– went to a Red Hot Chili Peppers concert. It was awesome!

– hung out in the Parque Forestal in the afternoon pretty much everyday, enjoying the sun and making friends with the locals (well  local dogs anyway).

– drank a LOT of red wine. At $4 for a 1.5 litre bottle, how can you say no!

The ride on the funicular

The view from San Cristobal

The mountains overlooking the city (it was a bit smoggy)

Santa Lucia

Enjoying the view from Santa Lucia

Seafood dinner at Mercado Central

Chorillana

Support Act for the RHCP

Alan…a true fan

Our spot in the park

One of our new friends

 

Bahia Inglesa and La Serena

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Alan and I were both heading in the direction of Santiago but had no idea which towns to stop in on the way there and neither of us were keen on doing the 24 hour bus ride in one go.

I got out my huge map of South America and Alan got out the Lonely Planet and we found a couple of towns that looked quite nice on the coast of Chile that we thought might be worth checking out.

The first place that sounded nice was Bahia Inglesa. To get there we needed to take a 10 hour bus ride, via Calama where we changed buses and then to Caldera where we took a 15 minute taxi ride to Bahia Inglesa. The bus just dropped us on the side of the road at about 7am and we had no idea where we were so it was lucky that a cab came past not long after.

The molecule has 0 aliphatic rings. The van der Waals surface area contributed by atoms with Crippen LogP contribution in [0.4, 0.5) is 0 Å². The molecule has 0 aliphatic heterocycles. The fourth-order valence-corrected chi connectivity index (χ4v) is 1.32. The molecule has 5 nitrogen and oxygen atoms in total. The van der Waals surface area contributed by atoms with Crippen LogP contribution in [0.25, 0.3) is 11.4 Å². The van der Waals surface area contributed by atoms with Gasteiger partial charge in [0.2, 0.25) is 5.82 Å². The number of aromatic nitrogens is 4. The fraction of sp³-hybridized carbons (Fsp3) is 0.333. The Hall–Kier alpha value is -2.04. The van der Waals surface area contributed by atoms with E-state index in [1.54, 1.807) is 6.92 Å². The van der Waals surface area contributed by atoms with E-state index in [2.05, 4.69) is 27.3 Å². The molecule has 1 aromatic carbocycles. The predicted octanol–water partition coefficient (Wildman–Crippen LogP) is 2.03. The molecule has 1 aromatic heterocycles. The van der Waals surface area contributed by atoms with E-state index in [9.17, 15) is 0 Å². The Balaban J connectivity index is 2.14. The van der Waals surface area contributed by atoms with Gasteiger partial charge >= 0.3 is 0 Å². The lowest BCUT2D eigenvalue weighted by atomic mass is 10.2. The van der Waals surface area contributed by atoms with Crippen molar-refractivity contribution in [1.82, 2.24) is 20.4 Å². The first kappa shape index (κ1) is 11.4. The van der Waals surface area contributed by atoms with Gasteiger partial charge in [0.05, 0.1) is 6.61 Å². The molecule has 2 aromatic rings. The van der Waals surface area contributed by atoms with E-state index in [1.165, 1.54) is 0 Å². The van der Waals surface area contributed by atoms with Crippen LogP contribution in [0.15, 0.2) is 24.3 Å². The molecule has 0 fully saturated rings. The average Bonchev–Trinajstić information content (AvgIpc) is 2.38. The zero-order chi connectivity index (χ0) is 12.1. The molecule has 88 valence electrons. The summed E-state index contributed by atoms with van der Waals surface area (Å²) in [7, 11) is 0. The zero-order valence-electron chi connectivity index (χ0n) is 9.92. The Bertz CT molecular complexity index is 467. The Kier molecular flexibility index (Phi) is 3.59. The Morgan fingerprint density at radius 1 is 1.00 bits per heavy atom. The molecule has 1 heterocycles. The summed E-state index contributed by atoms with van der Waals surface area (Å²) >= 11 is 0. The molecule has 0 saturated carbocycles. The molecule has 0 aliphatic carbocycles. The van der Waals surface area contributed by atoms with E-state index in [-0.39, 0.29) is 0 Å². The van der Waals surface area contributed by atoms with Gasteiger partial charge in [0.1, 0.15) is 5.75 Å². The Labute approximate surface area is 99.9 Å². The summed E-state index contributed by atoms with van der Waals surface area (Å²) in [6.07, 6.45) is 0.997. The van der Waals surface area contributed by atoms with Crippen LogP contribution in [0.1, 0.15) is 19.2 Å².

Bahia Inglesa is a tiny town that apparently gets quite busy in summer when Chilean vacationers take up residency, however it seemed like we were the only people there at this particular time. There was a beautiful little beach and when the sun came out in the afternoons it was quite warm.

We thought since we were on the beach we had to go swimming so we headed on down, jumped in, nearly had a heart attack it was so freezing and then went home. Good fun!

The beach front is lined with restaurants but most of them were shut at this time of year but we managed to find a place where we could get a glass of red wine and a dessert after dinner.

The next day we headed back to Caldera to organise a bus to our next stop, La Serena. Another six hour bus ride and we arrived at about 10:30pm and eventually found the hostel recommended to us by Lonely Planet – El Hibisco.

La Serena is another lovely beach town , with a population of about 150,000. We ended up staying three nights and two days and in that time strolled along the beach, had a look at the Chinese garden, the Arqueologico museum and the zoo in the local park and generally just wandered around the streets. It was a really nice town and the weather was great while we were there, so we spent quite a bit of time just lazing around in the sun.

Next stop Santiago.

San Pedro de Atacama, Chile